Monument record DUN 073 - Chain Home Low Station CHL28A
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|Grid reference||Centred TM 47468 68339 (195m by 122m)|
|Civil Parish||DUNWICH, SUFFOLK COASTAL, SUFFOLK|
Type and Period (4)
On 1941 aerial photographs (S1), two practice trenches and a military structure are visible to the north of a system of anti-aircraft trenches (DUN 070) on Dunwich Heath. By 1943(S2), aerial photographs show that a mast has been erected close to the structure at TM47526830- this may have been there in 1941, but it is not clear from the available photographs. It would appear that the site was being used as a radar station, with practice trenches (probably unrelated, although of a similar date) nearby. By 1945 more features are visible at this site on aerial photographs (S3). There is a circular feature, which may be a false datum point for the radar station, adjacent to the mast, at TM47526832. In addition, a cluster of buildings can be seen around TM47456835. These may be associated with the possible radar station, and are veru likely to have had a military purpose. By 1955, aerial photographs (S4) show that the cluster of structures to the north-west of the mast have been removed, but the mast and associated building and circular feature are still standing - although not necessarily being used. Later photographs show that the mast has been removed along with its associated features. These features are of World War II date and would have played a part in the defences of this area during that period.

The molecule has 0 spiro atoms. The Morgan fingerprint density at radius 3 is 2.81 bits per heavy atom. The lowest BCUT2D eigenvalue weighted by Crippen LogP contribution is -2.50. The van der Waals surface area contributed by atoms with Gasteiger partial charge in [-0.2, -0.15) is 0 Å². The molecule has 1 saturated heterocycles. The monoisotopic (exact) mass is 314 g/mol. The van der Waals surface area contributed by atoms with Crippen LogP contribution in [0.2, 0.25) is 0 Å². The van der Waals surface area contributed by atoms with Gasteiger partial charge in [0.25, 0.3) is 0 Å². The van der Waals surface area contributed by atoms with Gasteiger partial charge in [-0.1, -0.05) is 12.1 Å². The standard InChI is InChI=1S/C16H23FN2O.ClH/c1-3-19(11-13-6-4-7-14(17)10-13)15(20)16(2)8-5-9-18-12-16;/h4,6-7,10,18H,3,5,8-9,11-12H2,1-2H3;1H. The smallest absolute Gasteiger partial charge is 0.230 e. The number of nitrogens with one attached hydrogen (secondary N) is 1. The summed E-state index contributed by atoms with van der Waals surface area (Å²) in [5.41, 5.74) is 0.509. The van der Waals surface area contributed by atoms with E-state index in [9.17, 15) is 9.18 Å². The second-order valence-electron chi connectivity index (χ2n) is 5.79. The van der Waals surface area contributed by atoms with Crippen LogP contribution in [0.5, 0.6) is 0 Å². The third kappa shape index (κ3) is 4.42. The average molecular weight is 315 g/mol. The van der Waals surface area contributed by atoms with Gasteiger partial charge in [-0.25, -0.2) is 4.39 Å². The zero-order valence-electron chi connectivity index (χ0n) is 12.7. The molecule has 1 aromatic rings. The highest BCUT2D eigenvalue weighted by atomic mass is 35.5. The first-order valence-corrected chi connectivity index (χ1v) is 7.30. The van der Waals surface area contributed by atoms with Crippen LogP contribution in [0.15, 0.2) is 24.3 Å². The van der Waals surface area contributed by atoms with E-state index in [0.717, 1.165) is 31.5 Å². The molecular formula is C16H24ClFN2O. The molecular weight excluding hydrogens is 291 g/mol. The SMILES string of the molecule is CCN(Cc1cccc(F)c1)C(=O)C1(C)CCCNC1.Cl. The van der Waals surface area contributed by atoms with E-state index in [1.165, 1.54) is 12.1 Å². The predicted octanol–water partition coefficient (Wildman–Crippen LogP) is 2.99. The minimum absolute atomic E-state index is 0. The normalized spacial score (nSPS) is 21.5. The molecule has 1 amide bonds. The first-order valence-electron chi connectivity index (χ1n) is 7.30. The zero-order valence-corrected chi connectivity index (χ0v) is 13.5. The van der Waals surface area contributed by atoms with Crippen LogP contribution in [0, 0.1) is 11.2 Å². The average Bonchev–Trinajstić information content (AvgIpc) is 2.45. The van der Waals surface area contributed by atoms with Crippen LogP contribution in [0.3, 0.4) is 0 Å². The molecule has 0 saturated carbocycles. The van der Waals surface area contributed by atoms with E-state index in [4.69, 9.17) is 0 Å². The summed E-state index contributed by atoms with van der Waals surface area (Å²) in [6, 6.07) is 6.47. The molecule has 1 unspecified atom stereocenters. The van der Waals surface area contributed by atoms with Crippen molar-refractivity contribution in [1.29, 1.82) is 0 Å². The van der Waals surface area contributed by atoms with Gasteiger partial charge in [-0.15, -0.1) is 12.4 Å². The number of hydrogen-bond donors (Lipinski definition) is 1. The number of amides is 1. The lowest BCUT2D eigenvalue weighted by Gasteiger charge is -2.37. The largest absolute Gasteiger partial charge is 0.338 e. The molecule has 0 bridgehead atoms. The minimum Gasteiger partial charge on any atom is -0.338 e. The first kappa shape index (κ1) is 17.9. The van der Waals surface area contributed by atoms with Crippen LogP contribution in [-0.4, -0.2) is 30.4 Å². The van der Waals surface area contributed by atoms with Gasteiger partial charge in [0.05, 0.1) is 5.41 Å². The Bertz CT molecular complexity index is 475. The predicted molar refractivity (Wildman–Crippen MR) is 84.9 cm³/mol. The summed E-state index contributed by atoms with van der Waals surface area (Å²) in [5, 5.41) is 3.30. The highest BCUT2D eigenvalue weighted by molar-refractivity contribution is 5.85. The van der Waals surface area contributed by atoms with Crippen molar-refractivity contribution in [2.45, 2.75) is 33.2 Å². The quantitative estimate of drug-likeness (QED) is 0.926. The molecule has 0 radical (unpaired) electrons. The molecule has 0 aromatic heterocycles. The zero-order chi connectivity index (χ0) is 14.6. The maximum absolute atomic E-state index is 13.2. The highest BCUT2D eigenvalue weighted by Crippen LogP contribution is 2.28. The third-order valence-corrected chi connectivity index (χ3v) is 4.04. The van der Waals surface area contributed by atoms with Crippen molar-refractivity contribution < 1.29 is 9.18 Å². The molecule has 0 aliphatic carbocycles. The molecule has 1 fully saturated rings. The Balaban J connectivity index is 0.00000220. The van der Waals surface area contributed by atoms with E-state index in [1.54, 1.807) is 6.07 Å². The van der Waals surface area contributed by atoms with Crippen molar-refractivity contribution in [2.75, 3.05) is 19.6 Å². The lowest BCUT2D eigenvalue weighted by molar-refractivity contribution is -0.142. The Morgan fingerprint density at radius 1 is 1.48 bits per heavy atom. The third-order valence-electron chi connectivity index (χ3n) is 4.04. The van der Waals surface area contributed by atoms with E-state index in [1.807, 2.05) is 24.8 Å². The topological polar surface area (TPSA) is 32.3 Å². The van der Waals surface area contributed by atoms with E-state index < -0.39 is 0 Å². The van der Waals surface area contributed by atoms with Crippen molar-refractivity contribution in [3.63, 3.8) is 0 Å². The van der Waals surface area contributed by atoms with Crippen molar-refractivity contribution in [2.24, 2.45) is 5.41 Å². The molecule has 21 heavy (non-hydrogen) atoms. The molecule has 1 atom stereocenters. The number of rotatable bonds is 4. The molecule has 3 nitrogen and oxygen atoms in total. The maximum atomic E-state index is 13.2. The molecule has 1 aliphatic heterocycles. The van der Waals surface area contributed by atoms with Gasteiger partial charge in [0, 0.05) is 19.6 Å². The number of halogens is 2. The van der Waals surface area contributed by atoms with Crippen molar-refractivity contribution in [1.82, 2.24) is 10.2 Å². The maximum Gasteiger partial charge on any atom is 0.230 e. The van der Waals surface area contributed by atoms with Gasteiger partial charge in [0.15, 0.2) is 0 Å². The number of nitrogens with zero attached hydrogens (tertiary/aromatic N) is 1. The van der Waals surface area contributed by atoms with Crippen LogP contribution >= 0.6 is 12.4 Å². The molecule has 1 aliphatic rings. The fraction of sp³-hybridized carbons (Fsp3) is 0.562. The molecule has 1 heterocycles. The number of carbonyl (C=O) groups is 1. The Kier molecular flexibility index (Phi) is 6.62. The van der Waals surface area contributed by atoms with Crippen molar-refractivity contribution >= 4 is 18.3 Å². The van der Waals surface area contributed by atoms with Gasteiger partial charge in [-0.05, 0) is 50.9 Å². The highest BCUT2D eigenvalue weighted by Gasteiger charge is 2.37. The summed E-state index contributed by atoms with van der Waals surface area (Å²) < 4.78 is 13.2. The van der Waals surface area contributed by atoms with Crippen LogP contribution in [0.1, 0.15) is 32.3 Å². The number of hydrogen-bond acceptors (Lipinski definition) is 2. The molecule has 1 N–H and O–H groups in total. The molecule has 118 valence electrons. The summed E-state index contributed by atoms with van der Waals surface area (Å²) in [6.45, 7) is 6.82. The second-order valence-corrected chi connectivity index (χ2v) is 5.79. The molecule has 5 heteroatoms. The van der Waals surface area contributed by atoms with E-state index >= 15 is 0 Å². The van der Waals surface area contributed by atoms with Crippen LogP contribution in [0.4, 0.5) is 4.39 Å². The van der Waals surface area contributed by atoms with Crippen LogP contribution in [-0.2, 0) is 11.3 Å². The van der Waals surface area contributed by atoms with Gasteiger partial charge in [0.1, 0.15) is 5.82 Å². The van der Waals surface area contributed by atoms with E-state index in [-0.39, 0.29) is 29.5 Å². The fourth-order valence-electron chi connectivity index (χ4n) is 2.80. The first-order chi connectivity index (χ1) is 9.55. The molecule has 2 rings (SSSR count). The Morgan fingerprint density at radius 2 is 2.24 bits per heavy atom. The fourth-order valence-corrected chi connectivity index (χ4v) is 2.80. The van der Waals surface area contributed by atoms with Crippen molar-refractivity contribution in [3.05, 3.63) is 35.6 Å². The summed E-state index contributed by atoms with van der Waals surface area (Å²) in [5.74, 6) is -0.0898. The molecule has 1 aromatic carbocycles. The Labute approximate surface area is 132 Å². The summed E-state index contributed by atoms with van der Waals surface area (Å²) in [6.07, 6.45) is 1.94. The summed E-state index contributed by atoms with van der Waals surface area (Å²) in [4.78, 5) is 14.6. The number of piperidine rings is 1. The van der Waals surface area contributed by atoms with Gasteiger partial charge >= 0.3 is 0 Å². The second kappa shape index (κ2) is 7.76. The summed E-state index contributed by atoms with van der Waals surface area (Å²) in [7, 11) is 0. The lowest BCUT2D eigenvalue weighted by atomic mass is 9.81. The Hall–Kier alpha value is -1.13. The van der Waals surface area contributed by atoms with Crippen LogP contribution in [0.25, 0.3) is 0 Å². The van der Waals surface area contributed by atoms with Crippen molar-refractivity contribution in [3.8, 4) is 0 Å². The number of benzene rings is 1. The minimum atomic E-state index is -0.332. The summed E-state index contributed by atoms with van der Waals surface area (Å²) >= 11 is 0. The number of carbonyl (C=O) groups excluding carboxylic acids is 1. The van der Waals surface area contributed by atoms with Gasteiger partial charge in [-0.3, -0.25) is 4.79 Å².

Two building bases visible at TM478683 on an aerial photograph from 1973 may relate to the former radar station. The large rectilinear outline surrounding the site is the base's original fenced limits (S5).
The site of a Royal Air Force Chain Home Low radar station at Dunwich established by December 1939. It provided early warning for low-flying enemy aircraft approaching the central East Anglian coast. It formed part of the radar warning systems for the key RAF Fighter Command 11 Group during the Battle of Britain. Chain Home Low sites typically comprised two gantries carrying the transmitter and receiver aerial arrays, a transmitter and receiver hut, a standby set house for the reserve power, and a general purposes hut. Defence measures installed at radar stations included Light Anti-Aircraft gun emplacements, pillboxes, road blocks and air raid shelters. Aerial photography from 1973 shows that two building bases are visible at TM 478 683 and potentially more could exist under the scrub. A rectilinear outline shows the original fenced limits of the site (S6).
- <S1> SSF50005 Photograph: RAF. Air Photograph. 2A/BR165 FrmsA44-A45 18-Nov-1941.
- <S2> SSF50005 Photograph: RAF. Air Photograph. AC165 Frm5073 4-Jan-1943.
- <S3> SSF50005 Photograph: RAF. Air Photograph. 106G/UK929 Frms4166-4167 16-Oct-1945.
- <S4> SSF50005 Photograph: RAF. Air Photograph. 58/RAF/1674 F21 Frm0211 4-Mar-1955.
- <S5> SSF54928 Unpublished document: Anderton, M. J.. 2000. Twentieth Century Military Recording Project. World War Two radar stations.
- <S6> SSF53735 Index: English Heritage. Pastscape. http://www.pastscape.org.uk/hob.aspx?hob_id=1477319.
- None recorded
Related Monuments/Buildings (0)
Related Events/Activities (2)
Record last edited
Feb 23 2016 3:43PM